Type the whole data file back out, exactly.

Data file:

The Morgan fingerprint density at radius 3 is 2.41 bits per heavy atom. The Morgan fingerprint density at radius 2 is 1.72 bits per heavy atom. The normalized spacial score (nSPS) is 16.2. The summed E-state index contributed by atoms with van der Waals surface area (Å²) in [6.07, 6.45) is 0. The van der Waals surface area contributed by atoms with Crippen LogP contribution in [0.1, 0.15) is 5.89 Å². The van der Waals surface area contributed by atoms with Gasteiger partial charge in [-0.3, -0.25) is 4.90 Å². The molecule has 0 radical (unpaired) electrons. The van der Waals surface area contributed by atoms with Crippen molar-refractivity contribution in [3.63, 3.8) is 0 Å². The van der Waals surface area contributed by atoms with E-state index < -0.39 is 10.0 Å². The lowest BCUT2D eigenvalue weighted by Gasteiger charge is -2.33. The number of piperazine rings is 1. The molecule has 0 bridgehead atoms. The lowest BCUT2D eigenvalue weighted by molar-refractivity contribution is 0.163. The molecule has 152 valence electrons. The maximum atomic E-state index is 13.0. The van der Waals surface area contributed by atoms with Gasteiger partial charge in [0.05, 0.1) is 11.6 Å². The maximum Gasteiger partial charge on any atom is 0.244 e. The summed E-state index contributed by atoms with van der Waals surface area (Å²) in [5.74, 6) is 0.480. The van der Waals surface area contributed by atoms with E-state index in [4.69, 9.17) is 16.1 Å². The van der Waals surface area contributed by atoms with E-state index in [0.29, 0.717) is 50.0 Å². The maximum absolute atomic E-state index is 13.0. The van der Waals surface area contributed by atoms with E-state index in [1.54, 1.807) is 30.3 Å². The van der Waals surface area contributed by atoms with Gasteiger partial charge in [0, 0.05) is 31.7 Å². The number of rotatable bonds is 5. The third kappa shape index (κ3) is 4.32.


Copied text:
The Morgan fingerprint density at radius 3 is 2.41 bits per heavy atom. The Morgan fingerprint density at radius 2 is 1.72 bits per heavy atom. The normalized spacial score (nSPS) is 16.2. The summed E-state index contributed by atoms with van der Waals surface area (Å²) in [6.07, 6.45) is 0. The van der Waals surface area contributed by atoms with Crippen LogP contribution in [0.1, 0.15) is 5.89 Å². The van der Waals surface area contributed by atoms with Gasteiger partial charge in [-0.3, -0.25) is 4.90 Å². The molecule has 0 radical (unpaired) electrons. The van der Waals surface area contributed by atoms with Crippen molar-refractivity contribution in [3.63, 3.8) is 0 Å². The van der Waals surface area contributed by atoms with E-state index < -0.39 is 10.0 Å². The lowest BCUT2D eigenvalue weighted by Gasteiger charge is -2.33. The number of piperazine rings is 1. The molecule has 0 bridgehead atoms. The lowest BCUT2D eigenvalue weighted by molar-refractivity contribution is 0.163. The molecule has 152 valence electrons. The maximum atomic E-state index is 13.0. The van der Waals surface area contributed by atoms with Gasteiger partial charge in [0.05, 0.1) is 11.6 Å². The maximum Gasteiger partial charge on any atom is 0.244 e. The summed E-state index contributed by atoms with van der Waals surface area (Å²) in [5.74, 6) is 0.480. The van der Waals surface area contributed by atoms with E-state index in [4.69, 9.17) is 16.1 Å². The van der Waals surface area contributed by atoms with E-state index in [0.29, 0.717) is 50.0 Å². The maximum absolute atomic E-state index is 13.0. The van der Waals surface area contributed by atoms with E-state index in [1.54, 1.807) is 30.3 Å². The van der Waals surface area contributed by atoms with Gasteiger partial charge in [0, 0.05) is 31.7 Å². The number of rotatable bonds is 5. The third kappa shape index (κ3) is 4.32.